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Amilorid - Amiloride.svg
Systematic (IUPAC) name
Clinical data
Trade names Midamor
AHFS/ Monograph
  • US: B (No risk in non-human studies)
Routes of
Legal status
Legal status
Pharmacokinetic data
Bioavailability Readily absorbed, 15–25%
Protein binding ~23%
Metabolism Nil
Onset of action 2 hours (peak at 6–10 hours, duration ~24 hours)
Biological half-life 6 to 9 hours
Excretion Urine (20–50%), feces (40%)
CAS Number 2016-88-8 YesY
ATC code C03DB01 (WHO)
PubChem CID 16231
DrugBank DB00594 YesY
ChemSpider 15403 YesY
UNII 7M458Q65S3 YesY
KEGG D07447 YesY
Chemical data
Formula C6H8ClN7O
Molar mass 229.627 g/mol

Amiloride is a potassium-sparing diuretic, first approved for use in 1967 (then known as MK 870), used in the management of hypertension and congestive heart failure. Amiloride was also tested as treatment of cystic fibrosis, but it was revealed inefficient in vivo due to its short time of action, therefore longer-acting epithelial sodium channel (ENaC) inhibitors may prove more effective, e.g. benzamil.[1]

It is on the World Health Organization's List of Essential Medicines, a list of the most important medication needed in a basic health system.[2]


Amiloride is a guanidinium group containing pyrazine derivative.


Amiloride is contraindicated in patients with Addison's disease, hyperkalaemia and anuria.

Mechanism of action[edit]

Amiloride works by directly blocking the epithelial sodium channel (ENaC) thereby inhibiting sodium reabsorption in the late distal convoluted tubules, connecting tubules, and collecting ducts in the kidneys (this mechanism is the same for triamterene).[3] This promotes the loss of sodium and water from the body, but without depleting potassium. The drug is often used in conjunction with thiazide (e.g. co-amilozide) or loop diuretics (e.g. co-amilofruse). Due to its potassium-sparing capacities, hyperkalemia (high blood potassium levels) is occasionally observed in patients taking amiloride. The risk is high in concurrent use of ACE inhibitors or spironolactone. Patients are also advised not to use potassium-containing salt replacements.[4] Amiloride also carries the risk of developing an acidosis.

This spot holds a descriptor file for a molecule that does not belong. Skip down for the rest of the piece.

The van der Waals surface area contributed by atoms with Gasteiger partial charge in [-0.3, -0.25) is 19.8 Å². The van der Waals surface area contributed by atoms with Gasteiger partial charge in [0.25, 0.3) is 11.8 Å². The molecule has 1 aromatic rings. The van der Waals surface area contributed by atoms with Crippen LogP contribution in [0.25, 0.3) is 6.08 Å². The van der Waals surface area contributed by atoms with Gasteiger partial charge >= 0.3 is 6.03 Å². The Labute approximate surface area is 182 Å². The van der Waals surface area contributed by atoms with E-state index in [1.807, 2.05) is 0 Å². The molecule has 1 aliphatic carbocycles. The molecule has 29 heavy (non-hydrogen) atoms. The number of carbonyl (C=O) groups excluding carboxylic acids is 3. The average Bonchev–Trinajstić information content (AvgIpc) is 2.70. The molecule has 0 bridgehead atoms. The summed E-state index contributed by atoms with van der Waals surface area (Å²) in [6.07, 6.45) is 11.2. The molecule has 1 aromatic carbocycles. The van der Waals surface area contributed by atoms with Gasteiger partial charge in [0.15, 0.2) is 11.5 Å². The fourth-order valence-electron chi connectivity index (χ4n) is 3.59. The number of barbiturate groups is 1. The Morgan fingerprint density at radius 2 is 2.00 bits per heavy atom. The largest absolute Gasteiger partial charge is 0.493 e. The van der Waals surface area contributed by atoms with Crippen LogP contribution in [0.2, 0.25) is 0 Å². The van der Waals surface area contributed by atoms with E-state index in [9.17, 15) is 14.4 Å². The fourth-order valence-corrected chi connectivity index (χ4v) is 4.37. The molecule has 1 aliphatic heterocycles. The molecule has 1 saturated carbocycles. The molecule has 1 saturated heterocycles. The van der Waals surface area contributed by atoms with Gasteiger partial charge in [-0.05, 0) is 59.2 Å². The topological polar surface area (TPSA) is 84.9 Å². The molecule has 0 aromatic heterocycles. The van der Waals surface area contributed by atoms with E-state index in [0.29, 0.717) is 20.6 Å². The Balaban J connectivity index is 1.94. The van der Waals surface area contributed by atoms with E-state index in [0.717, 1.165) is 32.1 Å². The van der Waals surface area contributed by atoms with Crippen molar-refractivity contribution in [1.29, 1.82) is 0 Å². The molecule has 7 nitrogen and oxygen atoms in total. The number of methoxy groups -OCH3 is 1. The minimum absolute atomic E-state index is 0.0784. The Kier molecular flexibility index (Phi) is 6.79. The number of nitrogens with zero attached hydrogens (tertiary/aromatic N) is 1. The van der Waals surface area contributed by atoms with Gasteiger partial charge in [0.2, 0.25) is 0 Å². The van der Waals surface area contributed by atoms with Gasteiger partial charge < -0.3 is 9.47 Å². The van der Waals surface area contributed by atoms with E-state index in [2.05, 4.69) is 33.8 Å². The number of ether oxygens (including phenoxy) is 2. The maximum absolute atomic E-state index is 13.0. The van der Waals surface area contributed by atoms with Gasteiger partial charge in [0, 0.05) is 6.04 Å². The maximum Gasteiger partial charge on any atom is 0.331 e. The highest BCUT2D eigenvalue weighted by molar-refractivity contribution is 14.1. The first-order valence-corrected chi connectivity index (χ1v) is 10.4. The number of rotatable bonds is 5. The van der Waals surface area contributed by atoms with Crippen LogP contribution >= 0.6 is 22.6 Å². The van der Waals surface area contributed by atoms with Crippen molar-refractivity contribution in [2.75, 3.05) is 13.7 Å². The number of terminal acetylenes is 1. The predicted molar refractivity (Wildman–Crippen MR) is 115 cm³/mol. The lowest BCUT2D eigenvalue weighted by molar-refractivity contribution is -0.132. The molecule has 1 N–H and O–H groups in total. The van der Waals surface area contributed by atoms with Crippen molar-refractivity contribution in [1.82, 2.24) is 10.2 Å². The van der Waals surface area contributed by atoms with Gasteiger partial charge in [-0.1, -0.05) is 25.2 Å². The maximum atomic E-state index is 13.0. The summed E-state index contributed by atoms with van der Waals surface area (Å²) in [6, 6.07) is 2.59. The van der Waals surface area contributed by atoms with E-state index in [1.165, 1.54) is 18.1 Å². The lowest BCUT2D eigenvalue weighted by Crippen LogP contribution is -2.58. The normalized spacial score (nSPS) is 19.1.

A fraction of the effects of amiloride is inhibition of cyclic GMP-gated cation channels in the inner medullary collecting duct.[5]

Amiloride has a second action on the heart, blocking Na+/H+ exchangers sodium–hydrogen antiporter 1 or NHE-1. This minimizes reperfusion injury in ischemic attacks.

Amiloride also blocks the Na+/H+ antiporter on the apical surface of the proximal tubule cells, in the kidney, abolishing more than 80% of the action of angiotensin II on the secretion of hydrogen ions in proximal tubule cells.[6]

Acid-sensing ion channels (ASICs) are also sensitive to inhibition by amiloride. ASICs are involved in nociceptor responses to pH.[7]

Formulations and trade names[edit]

See also[edit]


  1. ^ (Review)Pharmacological treatment of the biochemical defect in cystic fibrosis airways, H.C. Rodgers, A.J. Knox
  2. ^ "WHO Model List of EssentialMedicines" (PDF). World Health Organization. October 2013. Retrieved 22 April 2014. 
  3. ^ Loffing, Johannes; Kaissling, Brigitte (2003). "Sodium and calcium transport pathways along the mammalian distal nephron: from rabbit to human". Am J Physiol Renal Physiol 284 (4): F628–F643. doi:10.1152/ajprenal.00217.2002. PMID 12620920. 
  4. ^ LoSalt Advisory Statement (PDF)
  5. ^ Walter F. Boron. Medical Physiology: A Cellular And Molecular Approaoch. Elsevier/Saunders. ISBN 1-4160-2328-3.  page 875
  6. ^ M G Cogan, Angiotensin II: a powerful controller of sodium transport in the early proximal tubule, Hypertension. 1990;15:451-458, doi: 10.1161/01.HYP.15.5.451,
  7. ^ Hunt and Koltzenburg 2005 'The neurobiology of pain'